In addition to these essential consumer credit protections, the Credit CARD Act also limits how credit card companies can issue credit to people under 21, and requires lenders to inform cardholders how long it would take to pay off their balance if they only made the minimum payment. It also states that gift card rewards cannot expire for at least five years.

The Truth in Lending Act

The Truth in Lending Act (TILA) was passed in 1968 as a way to help consumers more effectively comparison-shop between loans. Before TILA, lenders could use various deceptive techniques to hide the amount of interest they were actually charging consumers. Lenders could also use deceptive language to steer consumers towards higher-interest products. Now, all lenders are required to present loan information in clear, easy-to-understand terms. TILA also gives consumers the right to back out of certain types of loans within a three-day window.

Because of TILA, all credit card issuers are required to provide consumers with all potential interest rates, fees, penalty APRs and other charges in the credit card agreement. This information is displayed in a Schumer Box, which is the official name for the standardized table of details that often appears under the heading “Rates and Fees” or “Pricing and Terms.” The Schumer Box includes all applicable APRs (including the primary APR, the balance transfer APR, cash advance APRs and penalty APRs), billing cycle information, all applicable fees and more.

Fair Credit Billing Act

The Fair Credit Billing Act (FCBA) is a 1974 amendment to the Truth in Lending Act. This amendment allows consumers to dispute credit card errors. It also requires lenders to provide credit card statements at least 21 days before payments are due to give you the opportunity to review your credit card statement and dispute any errors.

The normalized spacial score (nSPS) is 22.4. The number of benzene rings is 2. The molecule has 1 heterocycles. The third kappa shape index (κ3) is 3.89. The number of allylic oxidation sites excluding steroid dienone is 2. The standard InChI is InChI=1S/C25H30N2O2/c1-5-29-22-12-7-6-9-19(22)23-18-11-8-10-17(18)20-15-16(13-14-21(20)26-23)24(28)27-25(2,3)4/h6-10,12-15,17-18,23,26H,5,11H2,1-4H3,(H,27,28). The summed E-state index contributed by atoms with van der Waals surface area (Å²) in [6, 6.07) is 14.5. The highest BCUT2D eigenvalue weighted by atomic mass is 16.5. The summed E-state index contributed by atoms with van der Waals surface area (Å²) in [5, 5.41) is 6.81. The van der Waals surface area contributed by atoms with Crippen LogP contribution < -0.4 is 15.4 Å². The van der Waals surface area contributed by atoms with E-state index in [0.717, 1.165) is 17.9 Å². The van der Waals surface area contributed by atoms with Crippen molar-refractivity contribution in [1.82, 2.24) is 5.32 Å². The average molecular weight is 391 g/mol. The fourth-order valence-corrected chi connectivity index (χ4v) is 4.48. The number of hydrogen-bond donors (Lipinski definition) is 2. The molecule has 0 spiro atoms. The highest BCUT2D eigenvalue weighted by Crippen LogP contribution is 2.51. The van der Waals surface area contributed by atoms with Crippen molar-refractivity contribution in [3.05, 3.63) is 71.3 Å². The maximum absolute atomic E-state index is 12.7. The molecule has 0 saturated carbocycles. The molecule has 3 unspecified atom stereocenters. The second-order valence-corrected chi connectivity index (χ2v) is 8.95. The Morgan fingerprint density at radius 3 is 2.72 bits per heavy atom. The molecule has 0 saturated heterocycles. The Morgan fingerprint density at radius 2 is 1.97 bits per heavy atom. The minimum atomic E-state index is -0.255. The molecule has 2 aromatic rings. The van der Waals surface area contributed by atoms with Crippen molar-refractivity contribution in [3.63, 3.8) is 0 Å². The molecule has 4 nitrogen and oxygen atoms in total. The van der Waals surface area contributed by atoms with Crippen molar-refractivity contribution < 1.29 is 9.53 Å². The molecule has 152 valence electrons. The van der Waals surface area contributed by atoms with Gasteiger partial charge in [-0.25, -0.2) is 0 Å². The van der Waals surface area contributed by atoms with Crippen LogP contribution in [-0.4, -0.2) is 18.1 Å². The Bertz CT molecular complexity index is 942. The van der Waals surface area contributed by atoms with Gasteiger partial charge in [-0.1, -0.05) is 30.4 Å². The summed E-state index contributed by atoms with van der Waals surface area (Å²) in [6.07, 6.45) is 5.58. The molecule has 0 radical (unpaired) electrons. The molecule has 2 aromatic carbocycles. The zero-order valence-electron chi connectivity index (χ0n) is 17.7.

Fair Debt Collection Practices Act

The Fair Debt Collection Practices Act (FDCPA) limits the actions that third-party debt collectors and agencies can take to pursue unpaid debts that are sent to collections. The FDCPA requires debt collectors to call between the hours of 8 a.m. and 9 p.m., for example, and allows consumers to request that debt collectors stop contacting them at work.

In addition to clarifying what debt collectors cannot do, the FDCPA also clarifies what debt collectors must do to pursue debts legally. Collection agencies are required to send a written validation notice within five days of contacting an individual about a debt. This notice must include the name of the original creditor, the amount owed and the individual’s rights under the FDCPA — including the right to dispute the debt or to ask the debt collector to prove the statute of limitations on the debt has not expired.